Dry Aging Venison:
With dry aging, the natural enzymes break down the same as with wet aging, but it also purges moisture from the muscles, creating a more meaty flavor–a more bold taste. Don’t get the wrong idea–it’s not going to cause a more gamey taste, but a more defined beefy taste…I know it’s not beef, but that’s the best way I can explain it. You’ll have a tender, less gamey, bold tasting meat.
Dry aging can be done in a walk-in cooler, a spare refrigerator, outdoors or in a cooler (ice chest). You will want to field dress the deer as you normally do and some like to remove the tenderloins aka sweet meat before aging as well. For some reason, they tend to dry out too much and honestly they are the best cut of meat and in my opinion, they don’t really need aging.
Some like to remove the hide before aging, but this causes a very thick outer layer of dried out meat and fungus (not rot, but fungus like a well-aged cheese). This layer has to be cut away. You’ll be wasting some meat. I enjoy venison too much to waste any of it, so to avoid that you can leave the hide on. The choice is yours–experiment and judge for yourself.
Some like to dry age venison for up to 4 weeks, which is perfect for beef, but venison is not beef. Venison doesn’t have the fat and connective tissue like beef and doesn’t really need to be aged that long. Personally, I would dry age a young deer for no longer than 7 days and older deer for up to 14 days.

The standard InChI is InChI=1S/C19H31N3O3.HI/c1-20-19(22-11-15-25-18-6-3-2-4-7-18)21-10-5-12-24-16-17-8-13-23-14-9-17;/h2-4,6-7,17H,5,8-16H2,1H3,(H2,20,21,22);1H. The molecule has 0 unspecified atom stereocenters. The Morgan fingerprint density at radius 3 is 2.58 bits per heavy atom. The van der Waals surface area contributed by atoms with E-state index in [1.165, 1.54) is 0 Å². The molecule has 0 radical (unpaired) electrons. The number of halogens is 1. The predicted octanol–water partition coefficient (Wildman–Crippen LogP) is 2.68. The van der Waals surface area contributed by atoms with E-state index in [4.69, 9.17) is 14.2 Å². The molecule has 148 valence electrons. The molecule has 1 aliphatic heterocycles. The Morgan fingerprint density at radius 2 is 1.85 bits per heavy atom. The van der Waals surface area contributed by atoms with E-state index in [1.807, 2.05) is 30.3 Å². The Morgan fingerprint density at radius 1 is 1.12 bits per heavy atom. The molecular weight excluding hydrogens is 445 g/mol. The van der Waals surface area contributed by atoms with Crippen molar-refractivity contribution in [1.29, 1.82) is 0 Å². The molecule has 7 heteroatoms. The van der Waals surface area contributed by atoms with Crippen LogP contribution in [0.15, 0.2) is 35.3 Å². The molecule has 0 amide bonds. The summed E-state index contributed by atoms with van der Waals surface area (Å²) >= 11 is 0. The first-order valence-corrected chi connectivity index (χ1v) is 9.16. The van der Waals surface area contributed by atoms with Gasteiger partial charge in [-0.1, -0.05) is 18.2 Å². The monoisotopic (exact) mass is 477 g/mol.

Keep in mind, the older the deer, the tougher and that’s why it needs longer aging time.
Walk-in Cooler Dry Aging:
Using a walk-in cooler (commercial or homemade) will provide constant temp and humidity control and will allow you to leave the deer hanging for as long as you like. If you use this method, you’ll need to have air circulation from a small fan of some sort, but make sure it’s not directly blowing on the meat.
It’s important to make sure the thermostat and humidity gauges are working properly and make adjustments as needed. The temp has to be above freezing and no warmer than 40 degrees and the humidity level between 75-85%. To increase the humidity, pour salt in a small bowl and add water–just enough to saturate.
When done aging, trim the dried out / fungus layer (if any) from the venison and process the meat as you wish–making steaks, roasts, burger, sausage, etc…
Refrigerator Dry Aging:
You can dry age a deer in an extra refrigerator that doesn’t have anything else inside. Skin, and quarter the deer and lay all of the pieces inside without touching. I recommend a refrigerator that has wire racks–not glass. This way, the entire piece can get adequate air flow.
If you don’t have access to a refrigerator that has racks, you can buy small tubs or a cookie sheet and stainless steel wire cooling racks for baking and insert the racks inside the tubs or cookie sheets, place the venison quarters on the rack and then place it in the refrigerator.
You can also take out all but the top rack of the refrigerator and place the backstraps, tenderloins or any other small pieces you have on the top rack and then tie the four quarters to the bottom of the rack with a zip tie making sure they are not touching. Sometimes the deer is too tall to hang in this manner, so just lay them flat as mentioned before.
Since dry aging does cause drying out of the meat and waste, I personally would recommend aging for maybe 5-7 days only. This will age the deer, but reduces the amount of venison you’ll lose due to cutting away dried out meat. With dry aging, the longer the process, the more waste.
When done aging, process the venison as you wish.